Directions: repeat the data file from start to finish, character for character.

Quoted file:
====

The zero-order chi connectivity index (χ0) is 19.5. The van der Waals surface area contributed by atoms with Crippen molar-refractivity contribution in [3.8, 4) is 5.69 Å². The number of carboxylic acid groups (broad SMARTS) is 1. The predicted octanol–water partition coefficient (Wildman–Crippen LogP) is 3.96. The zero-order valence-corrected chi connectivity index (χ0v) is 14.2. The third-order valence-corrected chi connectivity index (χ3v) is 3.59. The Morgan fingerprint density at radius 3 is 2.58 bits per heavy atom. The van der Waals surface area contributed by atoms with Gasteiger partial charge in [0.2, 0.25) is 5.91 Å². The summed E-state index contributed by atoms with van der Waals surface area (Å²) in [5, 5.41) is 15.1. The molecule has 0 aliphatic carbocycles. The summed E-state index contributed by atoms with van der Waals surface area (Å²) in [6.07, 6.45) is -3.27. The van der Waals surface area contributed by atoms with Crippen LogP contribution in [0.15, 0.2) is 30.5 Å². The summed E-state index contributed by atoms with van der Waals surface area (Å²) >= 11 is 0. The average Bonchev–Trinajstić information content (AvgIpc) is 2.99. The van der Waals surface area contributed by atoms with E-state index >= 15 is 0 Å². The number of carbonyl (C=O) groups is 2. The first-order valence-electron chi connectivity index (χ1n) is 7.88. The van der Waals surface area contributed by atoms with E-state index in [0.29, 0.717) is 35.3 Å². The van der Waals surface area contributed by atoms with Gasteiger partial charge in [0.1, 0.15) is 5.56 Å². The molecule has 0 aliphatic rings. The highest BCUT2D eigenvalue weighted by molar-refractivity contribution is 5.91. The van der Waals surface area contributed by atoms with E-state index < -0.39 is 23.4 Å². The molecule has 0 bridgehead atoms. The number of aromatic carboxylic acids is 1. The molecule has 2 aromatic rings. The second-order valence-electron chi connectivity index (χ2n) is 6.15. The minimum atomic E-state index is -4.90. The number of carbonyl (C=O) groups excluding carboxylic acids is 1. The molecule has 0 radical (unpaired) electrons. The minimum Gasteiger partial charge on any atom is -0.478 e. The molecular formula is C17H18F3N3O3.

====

The zero-order chi connectivity index (χ0) is 19.5. The van der Waals surface area contributed by atoms with Crippen molar-refractivity contribution in [3.8, 4) is 5.69 Å². The number of carboxylic acid groups (broad SMARTS) is 1. The predicted octanol–water partition coefficient (Wildman–Crippen LogP) is 3.96. The zero-order valence-corrected chi connectivity index (χ0v) is 14.2. The third-order valence-corrected chi connectivity index (χ3v) is 3.59. The Morgan fingerprint density at radius 3 is 2.58 bits per heavy atom. The van der Waals surface area contributed by atoms with Gasteiger partial charge in [0.2, 0.25) is 5.91 Å². The summed E-state index contributed by atoms with van der Waals surface area (Å²) in [5, 5.41) is 15.1. The molecule has 0 aliphatic carbocycles. The summed E-state index contributed by atoms with van der Waals surface area (Å²) in [6.07, 6.45) is -3.27. The van der Waals surface area contributed by atoms with Crippen LogP contribution in [0.15, 0.2) is 30.5 Å². The summed E-state index contributed by atoms with van der Waals surface area (Å²) >= 11 is 0. The average Bonchev–Trinajstić information content (AvgIpc) is 2.99. The van der Waals surface area contributed by atoms with E-state index >= 15 is 0 Å². The number of carbonyl (C=O) groups is 2. The first-order valence-electron chi connectivity index (χ1n) is 7.88. The van der Waals surface area contributed by atoms with E-state index in [0.29, 0.717) is 35.3 Å². The van der Waals surface area contributed by atoms with Gasteiger partial charge in [0.1, 0.15) is 5.56 Å². The molecule has 0 aliphatic rings. The highest BCUT2D eigenvalue weighted by molar-refractivity contribution is 5.91. The van der Waals surface area contributed by atoms with E-state index < -0.39 is 23.4 Å². The molecule has 0 bridgehead atoms. The number of aromatic carboxylic acids is 1. The molecule has 2 aromatic rings. The second-order valence-electron chi connectivity index (χ2n) is 6.15. The minimum atomic E-state index is -4.90. The number of carbonyl (C=O) groups excluding carboxylic acids is 1. The molecule has 0 radical (unpaired) electrons. The minimum Gasteiger partial charge on any atom is -0.478 e. The molecular formula is C17H18F3N3O3.